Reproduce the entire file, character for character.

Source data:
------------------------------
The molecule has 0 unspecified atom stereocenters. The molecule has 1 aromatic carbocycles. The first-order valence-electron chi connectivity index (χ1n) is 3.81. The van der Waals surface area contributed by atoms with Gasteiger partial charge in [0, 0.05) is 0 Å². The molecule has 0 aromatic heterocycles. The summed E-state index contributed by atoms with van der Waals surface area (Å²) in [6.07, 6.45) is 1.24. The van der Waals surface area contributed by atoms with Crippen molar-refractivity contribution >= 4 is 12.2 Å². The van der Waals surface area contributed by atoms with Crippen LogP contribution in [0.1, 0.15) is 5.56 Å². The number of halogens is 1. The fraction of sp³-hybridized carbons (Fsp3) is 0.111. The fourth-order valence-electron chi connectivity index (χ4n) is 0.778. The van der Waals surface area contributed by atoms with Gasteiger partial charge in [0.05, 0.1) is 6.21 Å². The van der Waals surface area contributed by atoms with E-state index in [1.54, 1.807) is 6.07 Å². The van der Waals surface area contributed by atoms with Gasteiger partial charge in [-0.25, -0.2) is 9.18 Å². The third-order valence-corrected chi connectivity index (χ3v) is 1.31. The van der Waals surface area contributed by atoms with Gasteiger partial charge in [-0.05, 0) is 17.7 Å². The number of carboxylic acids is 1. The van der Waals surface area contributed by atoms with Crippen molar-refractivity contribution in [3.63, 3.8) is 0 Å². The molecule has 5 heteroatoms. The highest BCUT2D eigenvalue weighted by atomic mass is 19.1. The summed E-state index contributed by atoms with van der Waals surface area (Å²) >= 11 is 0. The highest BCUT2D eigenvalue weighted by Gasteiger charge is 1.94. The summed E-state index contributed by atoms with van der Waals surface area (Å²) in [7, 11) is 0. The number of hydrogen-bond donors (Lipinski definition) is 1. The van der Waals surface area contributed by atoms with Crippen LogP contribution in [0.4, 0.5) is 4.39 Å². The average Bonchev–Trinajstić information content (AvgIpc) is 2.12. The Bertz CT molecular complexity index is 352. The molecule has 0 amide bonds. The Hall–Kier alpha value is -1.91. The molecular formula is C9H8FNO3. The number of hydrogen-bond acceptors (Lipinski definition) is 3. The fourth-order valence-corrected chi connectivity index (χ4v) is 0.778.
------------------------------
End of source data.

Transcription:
The molecule has 0 unspecified atom stereocenters. The molecule has 1 aromatic carbocycles. The first-order valence-electron chi connectivity index (χ1n) is 3.81. The van der Waals surface area contributed by atoms with Gasteiger partial charge in [0, 0.05) is 0 Å². The molecule has 0 aromatic heterocycles. The summed E-state index contributed by atoms with van der Waals surface area (Å²) in [6.07, 6.45) is 1.24. The van der Waals surface area contributed by atoms with Crippen molar-refractivity contribution >= 4 is 12.2 Å². The van der Waals surface area contributed by atoms with Crippen LogP contribution in [0.1, 0.15) is 5.56 Å². The number of halogens is 1. The fraction of sp³-hybridized carbons (Fsp3) is 0.111. The fourth-order valence-electron chi connectivity index (χ4n) is 0.778. The van der Waals surface area contributed by atoms with Gasteiger partial charge in [0.05, 0.1) is 6.21 Å². The van der Waals surface area contributed by atoms with E-state index in [1.54, 1.807) is 6.07 Å². The van der Waals surface area contributed by atoms with Gasteiger partial charge in [-0.25, -0.2) is 9.18 Å². The third-order valence-corrected chi connectivity index (χ3v) is 1.31. The van der Waals surface area contributed by atoms with Gasteiger partial charge in [-0.05, 0) is 17.7 Å². The number of carboxylic acids is 1. The van der Waals surface area contributed by atoms with Crippen molar-refractivity contribution in [3.63, 3.8) is 0 Å². The molecule has 5 heteroatoms. The highest BCUT2D eigenvalue weighted by atomic mass is 19.1. The summed E-state index contributed by atoms with van der Waals surface area (Å²) >= 11 is 0. The highest BCUT2D eigenvalue weighted by Gasteiger charge is 1.94. The summed E-state index contributed by atoms with van der Waals surface area (Å²) in [7, 11) is 0. The number of hydrogen-bond donors (Lipinski definition) is 1. The van der Waals surface area contributed by atoms with Crippen LogP contribution in [0.4, 0.5) is 4.39 Å². The average Bonchev–Trinajstić information content (AvgIpc) is 2.12. The Bertz CT molecular complexity index is 352. The molecule has 0 amide bonds. The Hall–Kier alpha value is -1.91. The molecular formula is C9H8FNO3. The number of hydrogen-bond acceptors (Lipinski definition) is 3. The fourth-order valence-corrected chi connectivity index (χ4v) is 0.778.